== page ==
In the final article of a three part series, we explore what norms govern cyber attacks, retaliatory or otherwise, within the realm of international conflict.
Aidan Simardone writes on why NATO should intervene in humanitarian crises, even without UN authorization.
True global security requires that cyberwarfare be governed by international law, but several factors make this difficult, if not impossible. In the first of a multipart series, Adam Zivo zeroes in on the headache of ambiguous terminology in the cyber realm.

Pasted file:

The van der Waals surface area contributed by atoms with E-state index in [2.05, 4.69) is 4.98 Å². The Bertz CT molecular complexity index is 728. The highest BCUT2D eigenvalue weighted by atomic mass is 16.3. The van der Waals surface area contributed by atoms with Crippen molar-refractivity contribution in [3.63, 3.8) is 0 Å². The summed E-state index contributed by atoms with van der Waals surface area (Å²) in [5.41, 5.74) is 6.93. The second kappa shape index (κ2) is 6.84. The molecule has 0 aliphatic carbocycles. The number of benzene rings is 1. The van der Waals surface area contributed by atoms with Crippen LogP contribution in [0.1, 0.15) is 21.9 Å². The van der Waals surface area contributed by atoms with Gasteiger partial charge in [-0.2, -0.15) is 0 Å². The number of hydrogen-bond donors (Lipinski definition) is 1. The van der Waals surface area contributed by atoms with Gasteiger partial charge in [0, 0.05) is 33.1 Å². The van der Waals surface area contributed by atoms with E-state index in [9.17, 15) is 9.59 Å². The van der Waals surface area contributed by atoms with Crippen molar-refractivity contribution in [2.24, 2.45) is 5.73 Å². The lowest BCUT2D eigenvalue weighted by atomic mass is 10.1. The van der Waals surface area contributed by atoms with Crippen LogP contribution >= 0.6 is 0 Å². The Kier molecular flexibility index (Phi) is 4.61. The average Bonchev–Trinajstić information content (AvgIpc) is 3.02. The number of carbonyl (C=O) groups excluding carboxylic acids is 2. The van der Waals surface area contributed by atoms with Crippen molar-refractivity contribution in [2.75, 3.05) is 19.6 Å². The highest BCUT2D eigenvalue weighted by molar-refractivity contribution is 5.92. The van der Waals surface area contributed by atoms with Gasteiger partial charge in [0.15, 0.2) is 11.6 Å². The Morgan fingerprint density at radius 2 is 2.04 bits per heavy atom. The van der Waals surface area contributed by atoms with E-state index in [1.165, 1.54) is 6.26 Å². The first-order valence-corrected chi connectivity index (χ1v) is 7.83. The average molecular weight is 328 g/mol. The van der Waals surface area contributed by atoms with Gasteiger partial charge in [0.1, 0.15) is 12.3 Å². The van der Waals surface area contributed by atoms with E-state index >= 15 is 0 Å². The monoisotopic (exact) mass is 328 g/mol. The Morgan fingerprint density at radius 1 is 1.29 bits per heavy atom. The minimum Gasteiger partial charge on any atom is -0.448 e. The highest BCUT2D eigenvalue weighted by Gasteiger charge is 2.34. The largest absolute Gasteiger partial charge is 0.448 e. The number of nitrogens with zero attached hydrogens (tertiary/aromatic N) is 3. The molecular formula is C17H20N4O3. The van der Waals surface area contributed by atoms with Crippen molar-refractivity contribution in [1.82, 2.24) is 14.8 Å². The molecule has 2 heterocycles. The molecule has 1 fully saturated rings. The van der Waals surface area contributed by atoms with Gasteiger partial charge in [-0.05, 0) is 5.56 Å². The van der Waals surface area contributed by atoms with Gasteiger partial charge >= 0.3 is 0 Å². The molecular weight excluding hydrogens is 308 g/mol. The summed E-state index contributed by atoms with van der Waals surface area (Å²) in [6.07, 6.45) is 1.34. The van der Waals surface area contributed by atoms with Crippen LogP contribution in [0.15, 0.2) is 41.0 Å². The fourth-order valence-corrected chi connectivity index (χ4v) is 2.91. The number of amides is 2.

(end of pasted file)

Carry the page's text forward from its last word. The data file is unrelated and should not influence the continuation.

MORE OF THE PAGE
States are under no legal obligation to allow independence referendums, but should still allow them, writes Aidan Simardone.
In times of war and armed conflicts, what are the legal and ethical standards that must be upheld to ensure the dignity and human rights of all peoples? In Part 1 of this article, Sabrina Natale provides an analysis into the ICRC rules of war and International Humanitarian Law.
When is a child soldier no longer a child? Farah Bogani explores the complexities of agency and what it means to achieve justice from former-child-soldier-turned-LRA-commander Dominic Ongwen’s trial at the ICC.